I am cold. It is late August, the time we used to think of as the dog days of summer. But it is 57 degrees on this sunny morning in late August and I am chilly. We have 57 windows in this old restored farmhouse and I have been running around closing them all and wondering how we will service this winter. All the talk at the general store is about whether to pre-buy oil this year or not. You have to decide in August and then you are stuck with whatever price you lock in. A few weeks ago as the price was climbing every day this seemed like a simple decision. We burned twenty-two hundred gallons last year in this big old drafty house. And our friends head straight to the linen closet and wrap themselves in soft lap blankets when they visit anytime between November and April. One end of our house, the part built in 1838 is almost cold even in summer and in the winter there are mornings when you can see your breath down on that end of the house. It is where the dining room is and the playroom where we watch old movies and build big roaring hot fires that burn themselves out and barely warm the room. We have fantasized about tearing out the wall in between the playroom and the dining room and opening the whole thing up with a big two sided fireplace in the middle. But now, this year we are thinking about adding a woodstove to the playroom instead.. We have acres of timber which is completely renewable. Plus it is a lot cheaper than oil. The pellet stoves have all been sold and they are taking orders for 2009, but there are still woodstoves in stock and they are calling me.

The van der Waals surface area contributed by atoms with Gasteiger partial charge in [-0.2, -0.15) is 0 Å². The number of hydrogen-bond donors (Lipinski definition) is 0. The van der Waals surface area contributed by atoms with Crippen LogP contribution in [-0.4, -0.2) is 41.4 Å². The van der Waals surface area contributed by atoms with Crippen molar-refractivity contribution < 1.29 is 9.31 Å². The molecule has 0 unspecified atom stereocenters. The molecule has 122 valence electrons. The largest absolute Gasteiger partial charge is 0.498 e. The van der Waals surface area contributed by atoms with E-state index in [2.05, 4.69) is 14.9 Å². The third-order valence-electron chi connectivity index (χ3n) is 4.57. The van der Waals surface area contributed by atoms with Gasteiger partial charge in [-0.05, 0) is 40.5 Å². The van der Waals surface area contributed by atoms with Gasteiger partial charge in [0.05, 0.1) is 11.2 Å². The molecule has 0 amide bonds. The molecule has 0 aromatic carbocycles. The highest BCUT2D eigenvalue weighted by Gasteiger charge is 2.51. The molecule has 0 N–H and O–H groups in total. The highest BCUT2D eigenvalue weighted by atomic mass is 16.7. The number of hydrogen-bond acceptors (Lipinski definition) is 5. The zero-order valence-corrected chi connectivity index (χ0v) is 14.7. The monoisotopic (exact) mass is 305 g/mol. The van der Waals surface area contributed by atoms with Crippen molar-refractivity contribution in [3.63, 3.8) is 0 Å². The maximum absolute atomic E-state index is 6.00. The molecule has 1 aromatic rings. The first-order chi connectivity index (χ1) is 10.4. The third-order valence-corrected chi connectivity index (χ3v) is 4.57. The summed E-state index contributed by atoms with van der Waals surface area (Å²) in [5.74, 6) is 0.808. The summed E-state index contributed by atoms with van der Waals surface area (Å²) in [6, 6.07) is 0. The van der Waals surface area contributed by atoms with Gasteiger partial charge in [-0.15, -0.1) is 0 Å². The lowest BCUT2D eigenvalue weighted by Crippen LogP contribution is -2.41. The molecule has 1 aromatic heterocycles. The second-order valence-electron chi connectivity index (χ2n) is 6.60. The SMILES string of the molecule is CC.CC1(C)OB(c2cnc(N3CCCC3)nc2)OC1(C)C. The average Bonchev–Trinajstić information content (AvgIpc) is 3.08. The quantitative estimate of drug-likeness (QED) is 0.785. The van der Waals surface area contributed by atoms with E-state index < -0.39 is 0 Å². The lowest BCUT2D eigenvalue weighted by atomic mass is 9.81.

Meanwhile the wood piles are coming out all over the village. Nobody ever has enough, even those of us who have heretofore just used our piles for cheery little fires in the fireplace. Our pile takes up a big wood room at the end of the cellar. When it is all piled and stacked in the summer it surely seems like a lot. There is usually one wall that could use another cord and we always mean to add it. Thoreau said that wood warms twice, once when its cut and again later when it burns. True enough. There is a particular satisfaction is splitting wood. We don’t even chop ours. We get it delivered and only need to split the big logs into manageable pieces. When we are really lazy we buy it already split too and then all we have to do is stack it. But in July like grasshoppers we play and winter seems far away. There is nothing worse than smokey green wood in the coldest part of the year. It seems like the whole mountain runs out sometime in January except for the second home owners who bring a certain Zen to their woodpiles. Theirs are built in neat inclines along the sides of their houses. Some of them even build next to the window closest to their woodstove and they shift the whole thing mid winter so they can just open the window reach out and add a few logs whenever they feel the need. You see those folks dressed in Vermonty coats and big boots moving a few logs on sunny afternoons. They are to winter in Vermont what the office worker with a Bonsai is to an Iowa farmer. But maybe the rest of us are just jealous.